The Thomas F. Cowan Memorial Scholarship Fund was created by friends and family of Thomas Cowan to provide scholarship support to a Ritchie County High School graduating senior athlete. To be eligible for the scholarship, recipients must be a current resident of Ritchie County, must have a minimum 3.25 GPA, and must have participated in high school athletics for four years and have received an athletic letter for at least three of the four years.
Thomas Cowan graduated from Harrisville High School in 1974, where he was an outstanding athlete. He was a four-year letterman in football, basketball, and baseball. As a quarterback, he led Harrisville to the Class A State playoffs in 1972. He was an outstanding basketball rebounder and a baseball pitcher and shortstop. Tom graduated from Glenville State College in 1978. He played football at Glenville, where he was a quarterback and defensive back and a three-year letterman. At Glenville, Tom was an education major, and he developed a love for the vocation. After graduating from Glenville, Tom returned to Ritchie County to be a teacher and had a 28-year career as an educator, coach, and principal first at Harrisville High School and later at Ritchie County Middle/High School. Tom also earned a graduate degree in administrative education from West Virginia University in 1990. Tom was the coach of the first girls' basketball team from Ritchie County High School to make an appearance in the state high school tournament. Tom also volunteered as a coach for Ritchie County Little League and Ritchie County Mini Basketball League. He was inducted into the Mid-Ohio Valley Sports Hall of Fame in 2006 and was named Harrisville High School Alumnus of the Year in 2009.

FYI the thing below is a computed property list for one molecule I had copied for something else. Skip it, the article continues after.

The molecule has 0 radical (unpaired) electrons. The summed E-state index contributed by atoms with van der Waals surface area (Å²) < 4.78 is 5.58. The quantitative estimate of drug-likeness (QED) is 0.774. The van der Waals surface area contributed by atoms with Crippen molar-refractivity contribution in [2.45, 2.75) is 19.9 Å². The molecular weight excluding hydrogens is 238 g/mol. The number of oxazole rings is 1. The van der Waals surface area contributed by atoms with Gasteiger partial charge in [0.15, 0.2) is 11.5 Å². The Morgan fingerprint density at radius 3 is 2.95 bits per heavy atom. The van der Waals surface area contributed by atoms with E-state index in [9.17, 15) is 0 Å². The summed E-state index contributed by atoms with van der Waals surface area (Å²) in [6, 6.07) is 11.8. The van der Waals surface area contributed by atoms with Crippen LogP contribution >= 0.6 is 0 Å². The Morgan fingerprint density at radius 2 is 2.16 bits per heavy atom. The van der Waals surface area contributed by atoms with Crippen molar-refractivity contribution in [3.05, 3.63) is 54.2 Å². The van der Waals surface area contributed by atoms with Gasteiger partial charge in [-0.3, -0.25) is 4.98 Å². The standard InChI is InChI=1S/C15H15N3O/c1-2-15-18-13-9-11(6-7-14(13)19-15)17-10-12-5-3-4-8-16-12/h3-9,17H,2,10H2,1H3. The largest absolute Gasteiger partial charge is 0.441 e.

According to his family, Tom never did anything half-hearted. Regardless of whether he was teaching or coaching, he was dedicated to the task. Over the years, he influenced many students and faculty. He treated all with respect and cared for them as peers and friends. He was known as being a champion for students, and he often provided the financial means for students to attend extracurricular activities and college classes.
In 2002, Tom was diagnosed with a malignant brain tumor. According to his family, he battled the disease with the same intensity with which he competed in life. When he coached a high school boys basketball game six days after major brain surgery, his neurosurgery team was amazed. After being diagnosed, he often would be heard saying "no one said life would be fair or easy" and "you play the card you are dealt and move on." Regardless of his health challenges, Tom did not quit life. He continued to volunteer and give back to his community. Tom lost his nine-year battle with brain cancer on January 5, 2012. Tom is survived by his wife Theresa; sons, Andrew and Ashley; and several grandchildren.